John E. Pytte
Make Chapter 11 Bankruptcy Work for You
Bankruptcy is a legal remedy available to those who need to get control of their finances. The type of bankruptcy filed depends largely upon the type of assistance needed. Below is an overview of Chapter 11 bankruptcy and how it works.
What Is Chapter 11?
Chapter 11 bankruptcy is a plan developed to help reorganize debt. This type of bankruptcy plan is most often used by corporations and large businesses. However, individuals can also file Chapter 11. Small businesses with fewer than 500 employees also benefit from filing under Chapter 11 rules. However, the court may modify the filing if it sees fit. Many small businesses that begin by filing Chapter 11 bankruptcy, go on to have their plan changed to Chapter 7 or Chapter 13 This decision is made by the court if it feels the small business cannot do anything to turn a profit. Only businesses that have a good chance of being profitable in the future will have a Chapter 11 plan confirmed.
How Does It Work?
When Chapter 11 is filed, the petitioner is granted an automatic stay. This means all named creditors must stop their collection activity against the petitioner. Creditors may not file lawsuits, place property liens or filing foreclosures until future notice of the court. To be sure both the petitioner and creditors abide by the rules set forth in the bankruptcy, a trustee may be appointed by the court to supervise all activity. However, this is not the case in all Chapter 11 bankruptcy cases. In most cases, businesses that file Chapter 11 continue to operate as usual with no interruptions. After filing and plan approval, the business must operate under the supervision of the court and work to repay its creditors named in the plan.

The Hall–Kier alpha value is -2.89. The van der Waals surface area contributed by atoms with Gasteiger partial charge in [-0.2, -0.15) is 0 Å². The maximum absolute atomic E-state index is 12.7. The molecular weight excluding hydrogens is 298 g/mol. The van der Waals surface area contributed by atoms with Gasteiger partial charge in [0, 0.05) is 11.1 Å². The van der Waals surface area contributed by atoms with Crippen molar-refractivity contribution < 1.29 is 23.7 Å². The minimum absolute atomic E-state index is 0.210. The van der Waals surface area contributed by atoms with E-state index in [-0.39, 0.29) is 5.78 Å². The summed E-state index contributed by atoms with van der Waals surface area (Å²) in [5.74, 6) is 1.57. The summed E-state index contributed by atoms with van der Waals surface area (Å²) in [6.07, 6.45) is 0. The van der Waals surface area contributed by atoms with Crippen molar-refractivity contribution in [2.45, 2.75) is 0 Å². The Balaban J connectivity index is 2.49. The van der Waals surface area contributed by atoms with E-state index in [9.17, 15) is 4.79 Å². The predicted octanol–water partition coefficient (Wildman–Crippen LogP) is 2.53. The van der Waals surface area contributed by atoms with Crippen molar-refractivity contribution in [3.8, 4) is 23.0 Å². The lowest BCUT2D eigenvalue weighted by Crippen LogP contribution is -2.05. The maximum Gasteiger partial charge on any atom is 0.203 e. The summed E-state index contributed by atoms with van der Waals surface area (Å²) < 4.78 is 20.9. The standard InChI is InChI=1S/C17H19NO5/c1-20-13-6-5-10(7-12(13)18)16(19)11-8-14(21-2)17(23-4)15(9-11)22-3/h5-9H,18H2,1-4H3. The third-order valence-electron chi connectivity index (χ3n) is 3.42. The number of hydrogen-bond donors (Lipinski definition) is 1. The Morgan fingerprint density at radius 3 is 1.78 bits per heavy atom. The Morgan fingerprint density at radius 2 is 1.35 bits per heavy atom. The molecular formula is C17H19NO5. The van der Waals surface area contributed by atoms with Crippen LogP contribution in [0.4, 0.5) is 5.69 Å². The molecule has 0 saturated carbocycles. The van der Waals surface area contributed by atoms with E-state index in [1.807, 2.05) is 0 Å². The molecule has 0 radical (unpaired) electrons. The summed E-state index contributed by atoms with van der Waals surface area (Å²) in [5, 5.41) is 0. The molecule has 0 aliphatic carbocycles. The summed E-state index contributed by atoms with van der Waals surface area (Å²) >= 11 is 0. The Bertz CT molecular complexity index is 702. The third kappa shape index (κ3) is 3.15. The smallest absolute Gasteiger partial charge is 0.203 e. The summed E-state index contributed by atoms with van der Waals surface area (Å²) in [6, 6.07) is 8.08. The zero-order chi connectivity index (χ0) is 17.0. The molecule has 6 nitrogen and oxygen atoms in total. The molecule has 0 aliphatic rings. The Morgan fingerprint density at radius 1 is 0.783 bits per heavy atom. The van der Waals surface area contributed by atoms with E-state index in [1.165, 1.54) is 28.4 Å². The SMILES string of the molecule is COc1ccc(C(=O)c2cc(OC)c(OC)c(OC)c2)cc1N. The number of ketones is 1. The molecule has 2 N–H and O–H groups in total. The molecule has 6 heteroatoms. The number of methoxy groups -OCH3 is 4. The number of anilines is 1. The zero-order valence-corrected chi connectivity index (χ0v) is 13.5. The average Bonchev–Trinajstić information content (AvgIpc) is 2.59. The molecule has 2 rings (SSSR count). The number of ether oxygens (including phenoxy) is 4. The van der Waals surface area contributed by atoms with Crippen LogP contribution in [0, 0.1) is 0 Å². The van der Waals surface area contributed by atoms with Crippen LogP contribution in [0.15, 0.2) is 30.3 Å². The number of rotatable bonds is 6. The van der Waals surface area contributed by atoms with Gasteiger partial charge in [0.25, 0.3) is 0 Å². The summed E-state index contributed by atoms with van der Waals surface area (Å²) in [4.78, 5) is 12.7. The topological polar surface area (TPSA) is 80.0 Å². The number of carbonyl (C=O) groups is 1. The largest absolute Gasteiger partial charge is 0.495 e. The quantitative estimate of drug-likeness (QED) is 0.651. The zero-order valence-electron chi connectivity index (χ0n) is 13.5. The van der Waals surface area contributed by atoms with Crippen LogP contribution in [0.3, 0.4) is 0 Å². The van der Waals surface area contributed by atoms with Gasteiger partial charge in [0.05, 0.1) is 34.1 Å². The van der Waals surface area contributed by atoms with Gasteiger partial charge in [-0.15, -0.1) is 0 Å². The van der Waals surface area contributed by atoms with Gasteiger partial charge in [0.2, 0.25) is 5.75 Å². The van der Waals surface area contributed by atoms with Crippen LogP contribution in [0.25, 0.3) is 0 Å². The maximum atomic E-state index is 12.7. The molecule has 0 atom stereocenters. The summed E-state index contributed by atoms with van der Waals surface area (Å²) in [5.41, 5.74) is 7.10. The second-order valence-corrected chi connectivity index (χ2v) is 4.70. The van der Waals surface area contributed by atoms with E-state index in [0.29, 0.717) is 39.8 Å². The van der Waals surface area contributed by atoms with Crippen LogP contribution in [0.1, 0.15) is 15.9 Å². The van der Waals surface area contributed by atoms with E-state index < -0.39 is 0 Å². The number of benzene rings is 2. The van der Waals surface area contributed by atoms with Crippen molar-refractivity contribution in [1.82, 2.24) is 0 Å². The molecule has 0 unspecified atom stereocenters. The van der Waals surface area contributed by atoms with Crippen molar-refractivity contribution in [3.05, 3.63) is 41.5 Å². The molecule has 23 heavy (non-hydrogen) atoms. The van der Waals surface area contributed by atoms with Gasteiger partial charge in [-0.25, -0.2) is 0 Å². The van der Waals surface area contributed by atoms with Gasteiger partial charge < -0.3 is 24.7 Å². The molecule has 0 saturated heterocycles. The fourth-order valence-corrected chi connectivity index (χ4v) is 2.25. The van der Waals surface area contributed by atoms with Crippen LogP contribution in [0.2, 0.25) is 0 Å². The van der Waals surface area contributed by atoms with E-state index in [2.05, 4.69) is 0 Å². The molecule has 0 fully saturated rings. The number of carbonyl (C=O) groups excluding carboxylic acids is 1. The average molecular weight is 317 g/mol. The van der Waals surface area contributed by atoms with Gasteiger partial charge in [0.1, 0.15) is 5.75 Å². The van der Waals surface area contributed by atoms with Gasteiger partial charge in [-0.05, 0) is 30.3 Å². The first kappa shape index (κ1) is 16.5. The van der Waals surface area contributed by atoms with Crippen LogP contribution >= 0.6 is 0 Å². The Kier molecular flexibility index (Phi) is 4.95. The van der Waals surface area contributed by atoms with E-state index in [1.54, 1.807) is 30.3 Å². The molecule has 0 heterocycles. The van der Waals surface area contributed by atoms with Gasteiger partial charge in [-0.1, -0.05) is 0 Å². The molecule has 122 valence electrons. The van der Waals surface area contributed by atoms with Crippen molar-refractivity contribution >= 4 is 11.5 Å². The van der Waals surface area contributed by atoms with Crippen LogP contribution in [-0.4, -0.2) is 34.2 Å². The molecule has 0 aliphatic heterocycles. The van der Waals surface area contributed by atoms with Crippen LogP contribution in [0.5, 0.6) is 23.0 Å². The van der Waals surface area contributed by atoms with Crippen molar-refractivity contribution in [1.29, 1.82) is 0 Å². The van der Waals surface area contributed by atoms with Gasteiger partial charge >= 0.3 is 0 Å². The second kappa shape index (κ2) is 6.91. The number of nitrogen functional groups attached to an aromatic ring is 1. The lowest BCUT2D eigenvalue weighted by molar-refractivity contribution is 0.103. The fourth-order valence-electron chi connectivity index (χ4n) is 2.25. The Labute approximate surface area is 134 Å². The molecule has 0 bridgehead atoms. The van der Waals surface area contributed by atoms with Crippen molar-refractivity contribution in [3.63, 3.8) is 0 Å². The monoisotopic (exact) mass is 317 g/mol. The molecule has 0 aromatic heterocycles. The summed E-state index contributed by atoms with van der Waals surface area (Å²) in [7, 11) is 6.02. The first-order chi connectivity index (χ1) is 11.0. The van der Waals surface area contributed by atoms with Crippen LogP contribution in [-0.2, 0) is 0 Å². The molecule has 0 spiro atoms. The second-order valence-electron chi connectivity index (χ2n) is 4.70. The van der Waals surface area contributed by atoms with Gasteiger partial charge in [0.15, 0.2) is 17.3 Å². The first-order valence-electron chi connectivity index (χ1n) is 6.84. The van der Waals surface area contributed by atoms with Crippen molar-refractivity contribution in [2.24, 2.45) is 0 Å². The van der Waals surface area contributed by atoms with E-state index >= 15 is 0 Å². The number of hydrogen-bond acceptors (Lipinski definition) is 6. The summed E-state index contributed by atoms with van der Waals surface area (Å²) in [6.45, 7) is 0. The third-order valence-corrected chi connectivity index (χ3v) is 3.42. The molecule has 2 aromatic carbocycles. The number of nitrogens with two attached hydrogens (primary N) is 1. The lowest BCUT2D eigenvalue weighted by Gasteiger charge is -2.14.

Chapter 11 bankruptcy gives debtors a chance to restructure their debt, so they can better afford it. This plan does not excuse debts or eliminate them. Unlike other forms of bankruptcy, debtors may sell certain property that does not have a lien on it through a sale plan. Before a Chapter 11 plan is final, creditors are allowed to vote to approve or disapprove of the plan. All bankruptcy plans must be reviewed and approved by the court before being implemented. Aside from creditor repayment, a Chapter 11 plan and debt reorganization is designed to help the debtor become profitable. Therefore, they may be able to refinance loans to reduce interest rates.
The court charges certain fees in all bankruptcy cases. Some common fees include filing fees and administrative fees.
If a plan is reasonable and creditors do not have objections, most Chapter 11 bankruptcy plans are confirmed. Once a plan is confirmed any financial obligation that existed before the plan was implemented are discharged unless they are listed in the bankruptcy plan.
As long as the debtor pays its creditors according to the Chapter 11 plan, it will be discharged successfully. However, problems may arise if all creditors are not paid on a timely basis. Discharge is decided by the bankruptcy court.
Filing Chapter 11 may be beneficial for both debtor and creditors. Most creditors agree to the plan because it is their best chance to have their money paid back while being supervised by the court. This plan also gives debtors a second chance at being successful in the future, which reduces the overall risk of starting a new business thereby encouraging economic growth.
Georgia Debt Relief is here to help you get a handle on financial risk and overcome any debt-related obstacles that are holding you back. Call us today to talk with one of our friendly professionals.